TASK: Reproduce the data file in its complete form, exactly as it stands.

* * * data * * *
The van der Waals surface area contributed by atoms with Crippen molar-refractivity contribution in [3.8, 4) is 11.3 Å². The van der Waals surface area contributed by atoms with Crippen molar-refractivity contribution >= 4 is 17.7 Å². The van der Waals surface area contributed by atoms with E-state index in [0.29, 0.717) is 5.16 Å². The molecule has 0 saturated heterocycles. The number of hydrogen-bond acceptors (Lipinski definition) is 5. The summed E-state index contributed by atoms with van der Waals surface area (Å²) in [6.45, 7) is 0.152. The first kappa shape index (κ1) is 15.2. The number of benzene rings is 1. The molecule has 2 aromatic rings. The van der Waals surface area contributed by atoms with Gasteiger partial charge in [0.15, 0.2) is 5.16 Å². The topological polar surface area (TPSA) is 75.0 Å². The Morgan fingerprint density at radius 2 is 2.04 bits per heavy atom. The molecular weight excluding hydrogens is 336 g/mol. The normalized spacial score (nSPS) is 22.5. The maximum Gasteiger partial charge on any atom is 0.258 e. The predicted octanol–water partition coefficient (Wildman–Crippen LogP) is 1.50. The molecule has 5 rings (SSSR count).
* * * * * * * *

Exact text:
The van der Waals surface area contributed by atoms with Crippen molar-refractivity contribution in [3.8, 4) is 11.3 Å². The van der Waals surface area contributed by atoms with Crippen molar-refractivity contribution >= 4 is 17.7 Å². The van der Waals surface area contributed by atoms with E-state index in [0.29, 0.717) is 5.16 Å². The molecule has 0 saturated heterocycles. The number of hydrogen-bond acceptors (Lipinski definition) is 5. The summed E-state index contributed by atoms with van der Waals surface area (Å²) in [6.45, 7) is 0.152. The first kappa shape index (κ1) is 15.2. The number of benzene rings is 1. The molecule has 2 aromatic rings. The van der Waals surface area contributed by atoms with Gasteiger partial charge in [0.15, 0.2) is 5.16 Å². The topological polar surface area (TPSA) is 75.0 Å². The Morgan fingerprint density at radius 2 is 2.04 bits per heavy atom. The molecular weight excluding hydrogens is 336 g/mol. The normalized spacial score (nSPS) is 22.5. The maximum Gasteiger partial charge on any atom is 0.258 e. The predicted octanol–water partition coefficient (Wildman–Crippen LogP) is 1.50. The molecule has 5 rings (SSSR count).